Joined: 18 Apr 2002
Location: Kuala Lumpur, Malaysia
|Posted: Sun Oct 26, 2003 5:08 am Post subject: Book Review - Incident Response & Computer Forensics 2E
Incident Response & Computer Forensics Second Edition
Authors: Kevin Mandia, Chris Prosise & Matt Pepe
Book Specifications: Soft-Cover, 507 Pages
Category: Computer Forensics
User Level: This is a highly technical book that covers many areas so a strong knowledge of Networking, Windows and Linux is recommended
Suggested Publisher Price: $49.99 USA/ $78.95 CAN/ £36.99 Net UK (inc of VAT)
Amazon.co.uk: Incident Response & Computer Forensics Second Edition
Amazon.com: Incident Response & Computer Forensics Second Edition
Info from Back: "Written by FBI insiders, this updated best-seller offers a look at the legal, procedural, and technical steps of incident response and computer forensics. Including new chapters on forensic analysis and remediation, and real-world case studies, this revealing book shows how to counteract and conquer today's hack attacks."
Along with Cryptography, Forensics is probably my weakest area, I am familiar with it on a base level as with Crypto but I am not totally comfortable and well versed in it as I desire to be and believe I should (being a consummate sec pro as always). It is however an area that fascinates me and I've always tinkered with either accidentally (trying to retrieve deleted files) or purposely (trying to tell what has happened to a hacked machine). In the main part I just really wanted to know what IS possible and what IS NOT possible as you all know people always make inflated claims and seen as though EnCase is so expensive I wanted to know if it was actually any good.
As I mentioned above I do have little experience with forensics but I don't feel I have the depth of knowledge to actually respond professionally to a large scale computer security incident. Also the professional side of Incident Response interests me, the procedures and legalities involved and how evidence is stored safely and it's integrity verified. Also of course the more technical details of reading files systems and how you go about thoroughly checking a compromised host of whatever OS.
As with most of the books I review this book again covers only a very narrow area, it's not a beginners guide to computer security and is definitely not for the uninitiated. It is however an area in which everyone involved in computer security should be very comfortable with, computers DO get hacked and incidents DO occur, we should all know how to deal with them. I would say this book is aimed at everyone involved in security, even Systems Administrators who only have a passing security role. I will stress again though it *IS* technical and you could do with being pretty strong in all areas (Do you know your SYN from your ACK? Your sector from your cluster? Your LKM from your Monolith?)
This book is split into 4 parts and 17 chapters (plus Appendixes) the parts are as follows:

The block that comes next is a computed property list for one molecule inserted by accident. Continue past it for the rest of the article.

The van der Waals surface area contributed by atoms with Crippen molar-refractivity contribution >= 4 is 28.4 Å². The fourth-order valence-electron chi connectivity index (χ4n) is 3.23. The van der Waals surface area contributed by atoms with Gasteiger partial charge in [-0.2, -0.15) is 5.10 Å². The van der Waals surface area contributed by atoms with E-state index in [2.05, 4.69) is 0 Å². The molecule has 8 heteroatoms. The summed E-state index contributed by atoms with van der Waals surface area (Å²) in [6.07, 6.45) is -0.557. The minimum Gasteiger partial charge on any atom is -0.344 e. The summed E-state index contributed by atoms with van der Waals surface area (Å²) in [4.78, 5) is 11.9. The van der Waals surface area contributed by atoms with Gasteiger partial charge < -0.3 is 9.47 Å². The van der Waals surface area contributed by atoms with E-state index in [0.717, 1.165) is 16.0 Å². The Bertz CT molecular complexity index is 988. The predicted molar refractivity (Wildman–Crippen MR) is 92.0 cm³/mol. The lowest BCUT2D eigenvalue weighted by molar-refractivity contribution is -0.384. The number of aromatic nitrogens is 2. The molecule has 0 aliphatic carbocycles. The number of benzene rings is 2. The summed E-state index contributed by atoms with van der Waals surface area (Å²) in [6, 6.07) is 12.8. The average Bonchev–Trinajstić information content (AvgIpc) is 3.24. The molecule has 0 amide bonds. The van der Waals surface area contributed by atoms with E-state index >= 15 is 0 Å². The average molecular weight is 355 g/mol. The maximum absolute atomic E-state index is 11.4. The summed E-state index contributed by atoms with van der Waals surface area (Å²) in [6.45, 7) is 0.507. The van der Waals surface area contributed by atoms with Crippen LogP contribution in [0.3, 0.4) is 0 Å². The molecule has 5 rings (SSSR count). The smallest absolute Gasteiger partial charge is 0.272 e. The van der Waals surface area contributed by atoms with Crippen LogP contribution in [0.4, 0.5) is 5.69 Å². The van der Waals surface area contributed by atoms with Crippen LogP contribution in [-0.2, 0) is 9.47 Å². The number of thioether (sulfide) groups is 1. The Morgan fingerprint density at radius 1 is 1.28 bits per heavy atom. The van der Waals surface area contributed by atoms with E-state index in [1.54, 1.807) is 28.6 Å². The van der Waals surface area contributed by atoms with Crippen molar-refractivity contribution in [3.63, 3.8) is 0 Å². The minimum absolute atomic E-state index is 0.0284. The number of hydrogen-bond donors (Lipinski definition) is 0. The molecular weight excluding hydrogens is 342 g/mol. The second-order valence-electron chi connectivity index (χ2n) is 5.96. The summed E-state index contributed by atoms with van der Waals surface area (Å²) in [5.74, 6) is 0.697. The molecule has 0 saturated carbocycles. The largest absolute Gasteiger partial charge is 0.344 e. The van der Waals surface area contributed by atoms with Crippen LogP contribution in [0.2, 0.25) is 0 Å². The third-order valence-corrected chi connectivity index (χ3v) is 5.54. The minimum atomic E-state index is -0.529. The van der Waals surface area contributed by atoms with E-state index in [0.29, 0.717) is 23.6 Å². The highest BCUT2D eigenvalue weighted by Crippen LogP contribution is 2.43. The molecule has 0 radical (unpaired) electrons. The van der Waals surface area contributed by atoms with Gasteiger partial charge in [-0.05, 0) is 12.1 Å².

The foreword for this book was written by Scott K. Larson a former FBI special agent and current Executive Vice President of Stroz Friedberg, LLC. As always there is a large acknowledgements section then an Introduction which outlines the aim of the book, who should read this book, graphical and textual conventions and a brief guide as to how the book is organised. There is a website for the book as mentioned above but it doesn't actually contain anything useful, which is a bit disappointing!
- Part I: Introduction
- Part II: Data Collection
- Part III: Data Analysis
- Part IV: Appendixes
Chapters of Interest
This is not a complete chapter list, a full Table of Contents can be found HERE.
- Real World Incidents
- Preparing for Incident Response
- Live Data Collection from a Windows System
- Live Data Collection from a UNIX System
- Collecting Network-based Evidence
- Evidence Handling
- Data Analysis Techniques
- Investigating Hacker Tools
- Investigating Routers
- Writing Computer Forensics Reports
The chapters begin with a textual introduction to the topic, which is sometimes short but the chapters are well split up with easy to read and straightforward headings so the introductions don't need to be lengthy.
The book covers pretty much everything you could wish to know (or not!) about Computer Forensics and Incident Response from technicalities to formalities. It's laid out very well with an easy to read format and nice visual elements with Icons for What can Happen? Where to Look for Evidence, Law Enforcements Tips, Legal Issues, Notes, Cautions and various Boxed Elements (Eye Witness Reports, Recommended Practise etc.). There is a liberal use of code, screen shots and tables which makes it very easy to absorb the wealth of information contained in the book.
Anti-attack procedures are covered with details on how to look for anomalies, how to apprehend and prosecute attackers/intruders, how to securely store evidence and more. From a general security point of view the in depth sections on creating secure and auditable hosts, secure remote system logging and controlling network access are especially interesting. Quite a lot of detail about obtaining or building Forensics workstations is also included.
One thing I found really good about this book is they don't just tell you what needs to be done, they show you what needs to be done, how to do it, what tools to use, where to get the tools and how to use them!